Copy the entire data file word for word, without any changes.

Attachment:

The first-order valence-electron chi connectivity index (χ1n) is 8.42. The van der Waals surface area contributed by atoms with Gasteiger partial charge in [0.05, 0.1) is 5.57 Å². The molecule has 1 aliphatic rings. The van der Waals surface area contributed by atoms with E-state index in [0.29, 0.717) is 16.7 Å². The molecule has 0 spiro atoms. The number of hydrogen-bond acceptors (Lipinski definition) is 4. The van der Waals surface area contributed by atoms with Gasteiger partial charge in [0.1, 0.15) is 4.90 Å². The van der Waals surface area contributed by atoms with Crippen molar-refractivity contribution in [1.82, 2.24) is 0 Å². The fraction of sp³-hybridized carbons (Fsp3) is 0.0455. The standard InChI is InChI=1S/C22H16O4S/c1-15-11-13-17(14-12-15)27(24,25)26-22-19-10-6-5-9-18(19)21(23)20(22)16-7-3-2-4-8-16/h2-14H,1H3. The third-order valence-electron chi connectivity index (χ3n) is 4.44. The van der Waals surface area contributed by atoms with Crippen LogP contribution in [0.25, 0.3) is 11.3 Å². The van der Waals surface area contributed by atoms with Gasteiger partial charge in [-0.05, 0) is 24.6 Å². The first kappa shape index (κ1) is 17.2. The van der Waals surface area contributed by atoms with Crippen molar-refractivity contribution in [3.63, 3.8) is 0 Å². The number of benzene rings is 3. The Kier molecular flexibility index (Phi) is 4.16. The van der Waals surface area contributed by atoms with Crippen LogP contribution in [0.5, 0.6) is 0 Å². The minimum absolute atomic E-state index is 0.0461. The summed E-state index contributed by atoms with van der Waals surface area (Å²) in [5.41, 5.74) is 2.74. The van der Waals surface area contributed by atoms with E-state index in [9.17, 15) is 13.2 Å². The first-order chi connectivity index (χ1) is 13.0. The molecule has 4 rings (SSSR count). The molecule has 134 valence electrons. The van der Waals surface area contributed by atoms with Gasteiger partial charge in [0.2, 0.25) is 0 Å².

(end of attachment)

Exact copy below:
The first-order valence-electron chi connectivity index (χ1n) is 8.42. The van der Waals surface area contributed by atoms with Gasteiger partial charge in [0.05, 0.1) is 5.57 Å². The molecule has 1 aliphatic rings. The van der Waals surface area contributed by atoms with E-state index in [0.29, 0.717) is 16.7 Å². The molecule has 0 spiro atoms. The number of hydrogen-bond acceptors (Lipinski definition) is 4. The van der Waals surface area contributed by atoms with Gasteiger partial charge in [0.1, 0.15) is 4.90 Å². The van der Waals surface area contributed by atoms with Crippen molar-refractivity contribution in [1.82, 2.24) is 0 Å². The fraction of sp³-hybridized carbons (Fsp3) is 0.0455. The standard InChI is InChI=1S/C22H16O4S/c1-15-11-13-17(14-12-15)27(24,25)26-22-19-10-6-5-9-18(19)21(23)20(22)16-7-3-2-4-8-16/h2-14H,1H3. The third-order valence-electron chi connectivity index (χ3n) is 4.44. The van der Waals surface area contributed by atoms with Crippen LogP contribution in [0.25, 0.3) is 11.3 Å². The van der Waals surface area contributed by atoms with Gasteiger partial charge in [-0.05, 0) is 24.6 Å². The first kappa shape index (κ1) is 17.2. The van der Waals surface area contributed by atoms with Crippen molar-refractivity contribution in [3.63, 3.8) is 0 Å². The number of benzene rings is 3. The Kier molecular flexibility index (Phi) is 4.16. The van der Waals surface area contributed by atoms with Crippen LogP contribution in [0.5, 0.6) is 0 Å². The minimum absolute atomic E-state index is 0.0461. The summed E-state index contributed by atoms with van der Waals surface area (Å²) in [5.41, 5.74) is 2.74. The van der Waals surface area contributed by atoms with E-state index in [9.17, 15) is 13.2 Å². The first-order chi connectivity index (χ1) is 13.0. The molecule has 4 rings (SSSR count). The molecule has 134 valence electrons. The van der Waals surface area contributed by atoms with Gasteiger partial charge in [0.2, 0.25) is 0 Å².